In the following youtube video, Stallabrass talks about how he curated a photography exhibit about war (he starts talking at about 2:30). Regardless of how you view his political point of view, it is clear that curators – the people who edit what the art audience sees – need a global perspective to inform their editorial choices. This, in turn, makes the viewer consider his or her relationship to the art from a larger perspective. Not just how does this fit into my world, but how does my world fit into all the worlds out there.

While I write my novel, I realize the novel may have been one of the earliest transnational cultural forms, globalizing scandalous ideas for centuries. Lady Chatterly's Lover, anyone?

Sunday, May 24, 2009

Bathroom Reading

Koji Suzuki has published Drop, the latest in his Ring series of horror stories, on toilet paper. It's nice to know that if you don't like his new book, it's easy to recycle.

The roll, er, book goes for $2.20, which makes it cheap for a book, but expensive for toilet paper.

None of the publicity has mentioned whether it's single- or double-ply.

Saturday, May 23, 2009

Print on Demand at Home

In the previous post, I wrote about the advantages of small 3D printers.

The Espresso Book Machine is a small print-on-demand book making machine. Not quite small enough or inexpensive enough for most homes, but small, nonetheless. Certainly small enough for small publishers to consider.

In the same way that small 3D printers enable spare parts to be kept virtually and produced when and where needed, the Espresso Book Machine enables books to be stored in a database and printed locally on demand. In fact, the Espresso Machine already has access to the Lightening Source library of titles. At a cost of about $0.01 per page, I wonder if we'll see a chain of on demand book stores opening soon. Imagine a world where no book is ever out of print.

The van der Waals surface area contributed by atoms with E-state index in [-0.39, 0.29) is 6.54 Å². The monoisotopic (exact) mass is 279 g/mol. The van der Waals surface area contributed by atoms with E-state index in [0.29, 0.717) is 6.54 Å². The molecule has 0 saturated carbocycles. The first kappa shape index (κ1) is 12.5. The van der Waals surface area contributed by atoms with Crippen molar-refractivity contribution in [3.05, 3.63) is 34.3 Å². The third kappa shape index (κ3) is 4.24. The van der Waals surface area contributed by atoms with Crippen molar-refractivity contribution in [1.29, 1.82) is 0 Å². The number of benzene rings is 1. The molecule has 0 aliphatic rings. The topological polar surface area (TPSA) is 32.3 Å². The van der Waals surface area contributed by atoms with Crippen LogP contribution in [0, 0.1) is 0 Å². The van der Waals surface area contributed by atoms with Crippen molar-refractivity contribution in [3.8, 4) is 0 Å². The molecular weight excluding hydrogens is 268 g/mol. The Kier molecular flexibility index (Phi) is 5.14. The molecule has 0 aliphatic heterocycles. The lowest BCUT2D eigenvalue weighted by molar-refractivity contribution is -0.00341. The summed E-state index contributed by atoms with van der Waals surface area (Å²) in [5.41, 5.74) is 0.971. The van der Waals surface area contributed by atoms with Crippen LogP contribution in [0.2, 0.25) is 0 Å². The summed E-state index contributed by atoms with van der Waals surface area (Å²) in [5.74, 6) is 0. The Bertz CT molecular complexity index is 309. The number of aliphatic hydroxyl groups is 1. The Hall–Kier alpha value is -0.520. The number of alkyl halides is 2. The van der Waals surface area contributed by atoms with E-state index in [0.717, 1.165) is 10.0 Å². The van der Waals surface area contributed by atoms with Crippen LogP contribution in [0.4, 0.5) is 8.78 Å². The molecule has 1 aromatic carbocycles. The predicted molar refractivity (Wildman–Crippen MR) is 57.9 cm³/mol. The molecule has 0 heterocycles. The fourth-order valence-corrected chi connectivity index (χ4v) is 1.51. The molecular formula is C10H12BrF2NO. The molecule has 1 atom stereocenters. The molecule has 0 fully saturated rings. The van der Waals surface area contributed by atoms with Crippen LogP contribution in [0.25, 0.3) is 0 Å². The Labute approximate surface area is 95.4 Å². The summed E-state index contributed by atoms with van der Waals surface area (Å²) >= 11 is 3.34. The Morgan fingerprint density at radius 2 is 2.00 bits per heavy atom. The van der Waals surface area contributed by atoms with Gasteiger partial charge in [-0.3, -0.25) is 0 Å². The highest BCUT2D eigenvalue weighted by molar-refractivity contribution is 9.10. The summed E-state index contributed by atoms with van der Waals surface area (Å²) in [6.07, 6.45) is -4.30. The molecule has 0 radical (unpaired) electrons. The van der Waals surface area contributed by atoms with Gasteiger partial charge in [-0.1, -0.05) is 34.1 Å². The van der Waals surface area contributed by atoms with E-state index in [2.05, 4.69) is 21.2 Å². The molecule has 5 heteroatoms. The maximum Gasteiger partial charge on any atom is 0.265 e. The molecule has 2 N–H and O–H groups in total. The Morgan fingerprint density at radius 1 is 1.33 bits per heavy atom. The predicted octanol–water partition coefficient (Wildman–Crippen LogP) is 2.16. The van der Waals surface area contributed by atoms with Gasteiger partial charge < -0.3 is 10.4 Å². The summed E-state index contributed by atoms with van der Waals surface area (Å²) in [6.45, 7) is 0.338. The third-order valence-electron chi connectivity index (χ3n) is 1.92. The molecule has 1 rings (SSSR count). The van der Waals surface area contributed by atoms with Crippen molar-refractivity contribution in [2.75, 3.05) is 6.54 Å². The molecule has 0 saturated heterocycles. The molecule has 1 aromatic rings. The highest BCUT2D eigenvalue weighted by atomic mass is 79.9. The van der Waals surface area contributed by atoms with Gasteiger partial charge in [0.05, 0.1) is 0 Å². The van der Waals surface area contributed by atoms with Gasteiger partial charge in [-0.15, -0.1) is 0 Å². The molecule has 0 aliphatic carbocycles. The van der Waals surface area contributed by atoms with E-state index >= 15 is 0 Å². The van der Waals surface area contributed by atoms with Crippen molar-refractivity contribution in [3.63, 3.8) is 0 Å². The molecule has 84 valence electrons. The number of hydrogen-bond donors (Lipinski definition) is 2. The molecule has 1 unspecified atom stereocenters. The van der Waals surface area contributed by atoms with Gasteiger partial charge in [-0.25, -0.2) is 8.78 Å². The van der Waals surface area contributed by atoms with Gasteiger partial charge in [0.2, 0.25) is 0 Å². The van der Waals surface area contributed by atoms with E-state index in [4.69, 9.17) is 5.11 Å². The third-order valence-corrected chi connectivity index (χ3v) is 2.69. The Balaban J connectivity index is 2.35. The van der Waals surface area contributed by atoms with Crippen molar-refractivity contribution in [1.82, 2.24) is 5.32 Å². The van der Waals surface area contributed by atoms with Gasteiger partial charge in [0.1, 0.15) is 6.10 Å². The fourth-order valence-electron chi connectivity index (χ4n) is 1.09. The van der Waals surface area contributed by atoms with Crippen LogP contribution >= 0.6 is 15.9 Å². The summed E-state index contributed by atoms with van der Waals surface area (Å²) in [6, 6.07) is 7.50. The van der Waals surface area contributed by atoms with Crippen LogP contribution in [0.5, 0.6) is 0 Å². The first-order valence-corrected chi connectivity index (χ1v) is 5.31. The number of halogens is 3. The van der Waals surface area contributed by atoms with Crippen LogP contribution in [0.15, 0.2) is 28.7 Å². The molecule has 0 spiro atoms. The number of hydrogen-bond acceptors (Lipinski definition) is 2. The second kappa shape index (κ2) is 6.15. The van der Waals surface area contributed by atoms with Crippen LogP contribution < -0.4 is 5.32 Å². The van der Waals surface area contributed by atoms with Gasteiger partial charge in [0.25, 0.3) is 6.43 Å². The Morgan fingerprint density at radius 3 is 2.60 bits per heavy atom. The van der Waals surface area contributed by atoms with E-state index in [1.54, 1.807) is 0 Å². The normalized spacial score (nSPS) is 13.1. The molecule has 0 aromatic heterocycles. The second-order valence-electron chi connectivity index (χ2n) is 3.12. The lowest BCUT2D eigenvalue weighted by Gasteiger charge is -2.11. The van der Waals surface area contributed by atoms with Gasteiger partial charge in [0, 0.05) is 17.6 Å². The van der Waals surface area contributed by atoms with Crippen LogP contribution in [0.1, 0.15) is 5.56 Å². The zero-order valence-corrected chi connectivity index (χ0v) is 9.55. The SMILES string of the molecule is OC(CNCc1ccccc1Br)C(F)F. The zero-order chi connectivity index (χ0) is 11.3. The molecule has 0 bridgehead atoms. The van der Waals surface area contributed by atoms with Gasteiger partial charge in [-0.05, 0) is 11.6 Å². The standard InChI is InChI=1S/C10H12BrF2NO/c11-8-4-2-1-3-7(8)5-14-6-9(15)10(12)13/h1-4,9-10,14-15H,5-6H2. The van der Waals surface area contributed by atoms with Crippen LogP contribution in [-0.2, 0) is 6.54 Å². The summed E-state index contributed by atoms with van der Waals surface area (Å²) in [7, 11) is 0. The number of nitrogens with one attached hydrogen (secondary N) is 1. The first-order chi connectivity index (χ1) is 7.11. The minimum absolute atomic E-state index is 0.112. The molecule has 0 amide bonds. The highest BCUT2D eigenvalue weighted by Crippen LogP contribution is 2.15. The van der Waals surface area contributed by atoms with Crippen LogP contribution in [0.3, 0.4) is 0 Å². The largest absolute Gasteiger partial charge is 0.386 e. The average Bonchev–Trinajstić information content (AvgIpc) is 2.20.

Friday, May 22, 2009

What Font Are You Using?

I recently got to see a three dimensional printer in action at the office of my dentist Jim Gregory. After Dr. Gregory drilled out the center of my tooth, he used a handheld video device that created a 3D computer model of what was left.

Dr. Gregory then used the tooth model to create a filling model. He uploaded the filling model to a Sirona Cerec 3, essentially a 3D printer for tooth fillings. He selected a tooth blank that matched the color of my teeth and put it in the machine.

This particular printer is a subtractive printer. It removes material from the tooth blank to create the tooth filling Dr. Gregory has on his finger. The filling is simple to fasten to my tooth with a smelly bonding material because it fits perfectly.

As usual for a new technology, high-end applications like tooth repair are the first to utilize small 3D printers.

Wouldn't be cool if you could design and print 3D objects or at work or home? Without the need for local anesthesia? Desktop Factory is developing a 3D printer for under $5,000. Their stated goal is to sell a 3D printer for under $1,000. Since they promised their first sub-$5,000 printer in 2008, and it hasn't shipped midway through 2009, don't hold your breath for the sub-$1,000 model. Here is a video of the Desktop Factory printer at work.

The current Desktop Factory printer appears to have low spatial resolution. Nevertheless, for product designers who want a quick test of a concept, the current device will speed up product prototyping and design feedback.

As spatial resolution improves, low-cost 3D printers will enable a host of new applications much more valuable than tooth repair and product development. For instance, spare parts could be stored virtually in a 3D printer database, and then printed both when and where needed. Maybe you could design the first product that never became obsolete.

Thursday, May 21, 2009

Outer Tweets

It's a little late in the mission to mention it, but you can follow Astronaut Mike Massimino's twitter feed to find out the latest on the mission to fix Hubble.

The picture here was forwarded this morning from my friend Dennis Hancock who helped engineer the optics in the box the astronaut is holding. It's called COSTAR and it's on its way home. COSTAR was the program to give Hubble eyeglasses for the spherical aberration in its optics. That repair was made during the last visit to Hubble in 2002. This week's repairs removed
the Wide Field Planetary Camera 2 and replaced it with a new wide-field camera. I'm guessing someone checked the new optics carefully before launch.

Remember those fuzzy monochrome television signals from the Apollo missions to land on the moon? Now we're getting tweets, email, photos, and video from space in real time or near real time. It's like Hubble space travel, up close and personal. Soon enough we'll have better deep space images from Hubble, too.

Wednesday, May 20, 2009

Fantasizing about the Future

This is a funny advertisement for a phone called the Pomegranate.

Fake ads are a nice way to fantasize about how things could be. This ad gets a little silly, but the idea that a mobile phone could have a projector or a translator is wonderful.

For artists, a great exercise is to write or make the ad for the book you're writing, or the music you're composing, or the video you're editing.